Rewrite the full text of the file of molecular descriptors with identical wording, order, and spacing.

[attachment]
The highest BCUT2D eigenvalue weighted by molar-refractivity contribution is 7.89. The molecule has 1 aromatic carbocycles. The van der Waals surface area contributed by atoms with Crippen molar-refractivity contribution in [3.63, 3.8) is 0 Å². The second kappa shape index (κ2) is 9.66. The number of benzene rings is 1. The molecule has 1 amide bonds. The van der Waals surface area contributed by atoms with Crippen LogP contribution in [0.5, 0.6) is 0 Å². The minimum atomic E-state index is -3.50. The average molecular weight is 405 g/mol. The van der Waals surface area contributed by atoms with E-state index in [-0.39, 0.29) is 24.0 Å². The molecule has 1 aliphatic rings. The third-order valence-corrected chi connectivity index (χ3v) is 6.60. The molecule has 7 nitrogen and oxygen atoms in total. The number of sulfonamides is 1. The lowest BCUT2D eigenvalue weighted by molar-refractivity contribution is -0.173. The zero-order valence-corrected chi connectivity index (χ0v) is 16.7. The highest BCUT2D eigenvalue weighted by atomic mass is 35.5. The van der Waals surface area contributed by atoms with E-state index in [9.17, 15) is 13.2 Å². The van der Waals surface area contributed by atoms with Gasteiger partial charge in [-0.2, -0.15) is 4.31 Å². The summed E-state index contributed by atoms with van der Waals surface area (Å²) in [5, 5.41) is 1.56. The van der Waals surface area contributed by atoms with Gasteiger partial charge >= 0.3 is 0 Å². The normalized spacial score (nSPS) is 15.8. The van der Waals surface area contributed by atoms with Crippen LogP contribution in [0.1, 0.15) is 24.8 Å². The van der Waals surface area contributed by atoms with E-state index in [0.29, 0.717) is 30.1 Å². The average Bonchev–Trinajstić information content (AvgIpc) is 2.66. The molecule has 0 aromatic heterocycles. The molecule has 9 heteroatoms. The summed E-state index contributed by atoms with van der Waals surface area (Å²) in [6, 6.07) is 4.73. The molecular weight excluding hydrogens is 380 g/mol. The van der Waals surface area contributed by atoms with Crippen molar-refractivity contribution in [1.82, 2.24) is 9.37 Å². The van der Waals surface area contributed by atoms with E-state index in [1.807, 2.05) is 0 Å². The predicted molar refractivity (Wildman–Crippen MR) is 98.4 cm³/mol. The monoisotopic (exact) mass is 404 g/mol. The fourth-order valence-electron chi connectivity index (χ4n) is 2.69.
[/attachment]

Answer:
The highest BCUT2D eigenvalue weighted by molar-refractivity contribution is 7.89. The molecule has 1 aromatic carbocycles. The van der Waals surface area contributed by atoms with Crippen molar-refractivity contribution in [3.63, 3.8) is 0 Å². The second kappa shape index (κ2) is 9.66. The number of benzene rings is 1. The molecule has 1 amide bonds. The van der Waals surface area contributed by atoms with Crippen LogP contribution in [0.5, 0.6) is 0 Å². The minimum atomic E-state index is -3.50. The average molecular weight is 405 g/mol. The van der Waals surface area contributed by atoms with E-state index in [-0.39, 0.29) is 24.0 Å². The molecule has 1 aliphatic rings. The third-order valence-corrected chi connectivity index (χ3v) is 6.60. The molecule has 7 nitrogen and oxygen atoms in total. The number of sulfonamides is 1. The lowest BCUT2D eigenvalue weighted by molar-refractivity contribution is -0.173. The zero-order valence-corrected chi connectivity index (χ0v) is 16.7. The highest BCUT2D eigenvalue weighted by atomic mass is 35.5. The van der Waals surface area contributed by atoms with E-state index in [9.17, 15) is 13.2 Å². The van der Waals surface area contributed by atoms with Gasteiger partial charge in [-0.2, -0.15) is 4.31 Å². The summed E-state index contributed by atoms with van der Waals surface area (Å²) in [5, 5.41) is 1.56. The van der Waals surface area contributed by atoms with Gasteiger partial charge >= 0.3 is 0 Å². The normalized spacial score (nSPS) is 15.8. The van der Waals surface area contributed by atoms with Crippen LogP contribution in [0.1, 0.15) is 24.8 Å². The van der Waals surface area contributed by atoms with E-state index in [0.29, 0.717) is 30.1 Å². The average Bonchev–Trinajstić information content (AvgIpc) is 2.66. The molecule has 0 aromatic heterocycles. The molecule has 9 heteroatoms. The summed E-state index contributed by atoms with van der Waals surface area (Å²) in [6, 6.07) is 4.73. The molecular weight excluding hydrogens is 380 g/mol. The van der Waals surface area contributed by atoms with Crippen molar-refractivity contribution in [1.82, 2.24) is 9.37 Å². The van der Waals surface area contributed by atoms with E-state index in [1.807, 2.05) is 0 Å². The predicted molar refractivity (Wildman–Crippen MR) is 98.4 cm³/mol. The monoisotopic (exact) mass is 404 g/mol. The fourth-order valence-electron chi connectivity index (χ4n) is 2.69.